Fig. 1
figure 1

Preparation and characterization of mRNA@cRGD-CM-CaCO3 NPs. A TEM image of mRNA@CaCO3 NPs cores. B TEM image of mRNA@CaCO3 NPs cores coated with cRGD-CM shells (mRNA@cRGD-CM-CaCO3 NPs). Arrows show the shells surrounding the cores. C, D Size and zeta potential measurement of mRNA@CaCO3 NPs and mRNA@cRGD-CM-CaCO3 NPs. (E) Energy-dispersive X-ray spectroscopy (EDS) elemental mapping of mRNA@cRGD-CM-CaCO3 NPs. Data are expressed as mean ± SEM (n = 5). *P < 0.05, **P < 0.01

To confirm that mRNA@cRGD-CM-CaCO3 NPs could arrive in the tumor site before decomposition, the pH-dependent release experiment of mRNA from nanoparticles was performed. As shown in Fig. 2A, less amount of Cy3-labelled mRNA (Cy3-mRNA) was released from mRNA@cRGD-CM-CaCO3 NPs at neutral conditions, demonstrating that CaCO3 NPs were stable in the systemic circulation. By contrast, at pH 5.5 condition, faster release of mRNA was observed, and nearly 90% of mRNA was released after 72 h. These results demonstrated the pH-activated decomposition of CaCO3 NPs. The quantitative analysis of CO2 gas generation was further evaluated (Fig. 2B), almost no CO2 gas was produced from mRNA@cRGD-CM-CaCO3 NPs at neutral conditions. In contrast, a considerable amount of CO2 was generated at pH 5.5 condition.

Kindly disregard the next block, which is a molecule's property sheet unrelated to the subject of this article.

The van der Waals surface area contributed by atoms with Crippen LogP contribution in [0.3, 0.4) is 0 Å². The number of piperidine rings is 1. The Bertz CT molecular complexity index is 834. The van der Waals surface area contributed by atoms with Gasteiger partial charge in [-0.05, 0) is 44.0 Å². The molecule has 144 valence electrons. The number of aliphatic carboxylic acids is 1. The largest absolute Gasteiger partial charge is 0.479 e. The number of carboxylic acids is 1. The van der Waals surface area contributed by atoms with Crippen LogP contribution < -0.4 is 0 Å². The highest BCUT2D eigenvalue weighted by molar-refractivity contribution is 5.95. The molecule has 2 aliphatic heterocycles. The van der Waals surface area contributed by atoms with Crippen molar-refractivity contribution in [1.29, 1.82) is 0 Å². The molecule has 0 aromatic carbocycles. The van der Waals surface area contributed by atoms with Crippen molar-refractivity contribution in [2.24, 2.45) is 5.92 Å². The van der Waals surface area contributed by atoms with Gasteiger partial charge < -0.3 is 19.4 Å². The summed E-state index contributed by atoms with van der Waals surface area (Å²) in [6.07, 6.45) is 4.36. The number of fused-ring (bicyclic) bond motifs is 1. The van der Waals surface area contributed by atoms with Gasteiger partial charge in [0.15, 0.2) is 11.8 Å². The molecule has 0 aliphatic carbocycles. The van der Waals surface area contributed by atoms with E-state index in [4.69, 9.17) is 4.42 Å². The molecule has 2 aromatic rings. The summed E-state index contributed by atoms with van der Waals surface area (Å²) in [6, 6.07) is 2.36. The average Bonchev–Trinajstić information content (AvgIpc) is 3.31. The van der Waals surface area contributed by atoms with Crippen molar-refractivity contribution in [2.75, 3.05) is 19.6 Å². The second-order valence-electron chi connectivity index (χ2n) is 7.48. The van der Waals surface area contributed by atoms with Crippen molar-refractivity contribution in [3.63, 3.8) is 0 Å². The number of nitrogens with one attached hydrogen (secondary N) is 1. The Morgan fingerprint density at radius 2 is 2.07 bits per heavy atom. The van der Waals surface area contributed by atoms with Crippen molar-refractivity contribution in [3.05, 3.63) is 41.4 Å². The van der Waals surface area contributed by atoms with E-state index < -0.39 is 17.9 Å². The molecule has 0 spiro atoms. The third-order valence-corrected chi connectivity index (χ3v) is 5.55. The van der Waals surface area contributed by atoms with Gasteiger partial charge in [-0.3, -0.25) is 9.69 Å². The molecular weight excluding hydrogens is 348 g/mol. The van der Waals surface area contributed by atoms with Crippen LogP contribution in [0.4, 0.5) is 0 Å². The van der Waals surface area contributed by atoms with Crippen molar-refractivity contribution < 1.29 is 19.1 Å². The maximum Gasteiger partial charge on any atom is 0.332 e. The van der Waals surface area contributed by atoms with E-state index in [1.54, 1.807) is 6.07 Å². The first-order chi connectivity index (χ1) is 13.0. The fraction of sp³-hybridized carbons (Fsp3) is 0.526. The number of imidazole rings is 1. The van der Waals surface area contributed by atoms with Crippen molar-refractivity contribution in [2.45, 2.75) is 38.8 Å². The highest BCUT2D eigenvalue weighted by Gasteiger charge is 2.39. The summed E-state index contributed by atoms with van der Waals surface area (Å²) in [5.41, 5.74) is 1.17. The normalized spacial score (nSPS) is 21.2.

Fig. 2
figure 2

A Cumulative mRNA release from mRNA@cRGD-CM-CaCO3 NPs. B The quantification of CO2 generation from mRNA@cRGD-CM-CaCO3 NPs. C Homotypic targeting through fluorescence measurement of nanoparticles incubated in different cell lines. D Luminescence intensity of nanoparticles. Data are expressed as mean ± SEM (n = 5). **P < 0.01

Cellular uptake and transfection of mRNA@cRGD-CM-CaCO3 NPs